Editorial: We must work to correct ethics shortcomings at UMN

Recent policies that have been implemented are a step in the right direction.

Daily Editorial Board

In 2015, the head of the University of Minnesota’s Department of Psychiatry stepped down over criticism of the treatment of human subjects in research.

This criticism came after the state of Minnesota conducted a legislative audit, finding that the University severely mishandled its treatment of a mentally ill man, Dan Markingson, who died by suicide during one of the school’s psychiatric drug trials in 2004. An outside review raised concerns about allegations of coercion during the trial.

Later, it was found that Dr. Ken Winters, a psychologist, falsified a legal document to get his study started prior to approval, which dealt another blow to human research.

These events raised serious concerns about psychiatric research with human patients, and left many wondering about ethics oversight at the University. Drawing national attention, it became imperative that the school act.

Since then, a series of actions were taken to ensure that patients’ needs during clinical trials were held as the priority and renewed focus was given to research ethics.

In a recent conference, held annually by the University after the death of Mr. Markingson, the school focused on discussing and overcoming the challenges facing human research. This conference also discussed the case of Robert Huber, a patient enrolled into the trial who also claimed to be coerced.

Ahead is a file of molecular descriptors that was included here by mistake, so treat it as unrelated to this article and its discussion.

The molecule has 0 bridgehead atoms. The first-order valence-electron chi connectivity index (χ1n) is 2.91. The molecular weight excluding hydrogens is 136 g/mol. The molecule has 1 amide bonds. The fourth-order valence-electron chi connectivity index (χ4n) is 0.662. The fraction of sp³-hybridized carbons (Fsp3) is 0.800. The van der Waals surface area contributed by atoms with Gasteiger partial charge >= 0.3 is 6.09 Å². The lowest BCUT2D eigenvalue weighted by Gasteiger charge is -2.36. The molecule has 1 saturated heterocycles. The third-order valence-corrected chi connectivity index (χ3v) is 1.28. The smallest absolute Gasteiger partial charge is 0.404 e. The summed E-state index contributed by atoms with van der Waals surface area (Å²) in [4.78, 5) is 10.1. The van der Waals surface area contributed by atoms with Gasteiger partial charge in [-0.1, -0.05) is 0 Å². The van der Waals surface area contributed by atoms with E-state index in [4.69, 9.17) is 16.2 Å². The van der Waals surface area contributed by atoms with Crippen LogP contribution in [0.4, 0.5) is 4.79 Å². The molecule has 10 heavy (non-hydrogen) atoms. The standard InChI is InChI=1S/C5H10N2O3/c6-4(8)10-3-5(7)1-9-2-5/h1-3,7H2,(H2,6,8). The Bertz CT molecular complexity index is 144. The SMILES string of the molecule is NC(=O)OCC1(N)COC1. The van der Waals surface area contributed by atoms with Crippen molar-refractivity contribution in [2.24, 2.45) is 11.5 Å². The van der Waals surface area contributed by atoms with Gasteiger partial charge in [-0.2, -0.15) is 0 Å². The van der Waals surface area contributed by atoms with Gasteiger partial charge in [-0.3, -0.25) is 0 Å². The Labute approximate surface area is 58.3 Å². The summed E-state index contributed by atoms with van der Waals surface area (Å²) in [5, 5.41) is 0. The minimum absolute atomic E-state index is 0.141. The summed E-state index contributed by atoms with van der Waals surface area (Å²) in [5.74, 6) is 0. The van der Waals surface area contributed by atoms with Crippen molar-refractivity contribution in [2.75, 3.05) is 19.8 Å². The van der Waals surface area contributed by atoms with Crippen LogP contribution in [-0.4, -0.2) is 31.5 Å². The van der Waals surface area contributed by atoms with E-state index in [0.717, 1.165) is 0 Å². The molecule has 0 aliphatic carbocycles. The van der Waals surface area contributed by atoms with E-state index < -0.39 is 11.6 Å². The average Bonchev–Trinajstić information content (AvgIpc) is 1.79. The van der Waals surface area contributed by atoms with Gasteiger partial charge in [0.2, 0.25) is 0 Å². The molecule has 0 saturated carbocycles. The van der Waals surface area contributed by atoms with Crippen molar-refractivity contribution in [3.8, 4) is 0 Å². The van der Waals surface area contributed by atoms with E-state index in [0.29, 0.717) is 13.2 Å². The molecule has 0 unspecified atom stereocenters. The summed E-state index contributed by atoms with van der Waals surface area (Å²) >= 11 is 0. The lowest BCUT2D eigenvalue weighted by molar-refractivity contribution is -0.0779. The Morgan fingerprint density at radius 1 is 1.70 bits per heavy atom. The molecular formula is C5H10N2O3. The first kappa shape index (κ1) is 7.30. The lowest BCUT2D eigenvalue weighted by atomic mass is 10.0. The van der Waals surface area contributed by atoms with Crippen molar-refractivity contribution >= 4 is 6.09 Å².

Though it is important for the University to hold discussions on improving human research trials, it’s imperative that they work with various bodies to ensure accountability.

Internal accountability measures within departments are subject to bias, and can sometimes result in overlooked ethics violations. We encourage the Department of Psychiatry to work formally with the Center for Bioethics and other University and national institutions to ensure that faculty conducting research are held accountable to the highest standards.

Furthermore, we also think that it’s imperative that there be a fluid platform where the Institutional Review Board, an ethical oversight committee that holds accountability and University researchers can work together. Fortunately, recent efforts at the University have also emphasized this idea.

A new system, titled the Ethical Oversight Submission System (ETHOS), will hopefully increase transparency and allow a highly fragmented and compartmentalized process to be more fluid. Northwestern University has reported important degrees of success utilizing a similar software to improve the efficiency of review and accountability procedures for ethics standards.

While ensuring ethics accountability is an ongoing process, the University’s current initiatives are a step in the right direction. The purpose of research is to help more patients — this doesn’t mean researchers can ignore the rights of patients enrolled in studies to achieve that goal. In this case, the ends don’t justify the means when dealing with patients. The University must strive to stringent ethics in order to ensure safety of all — and they must be held accountable, too.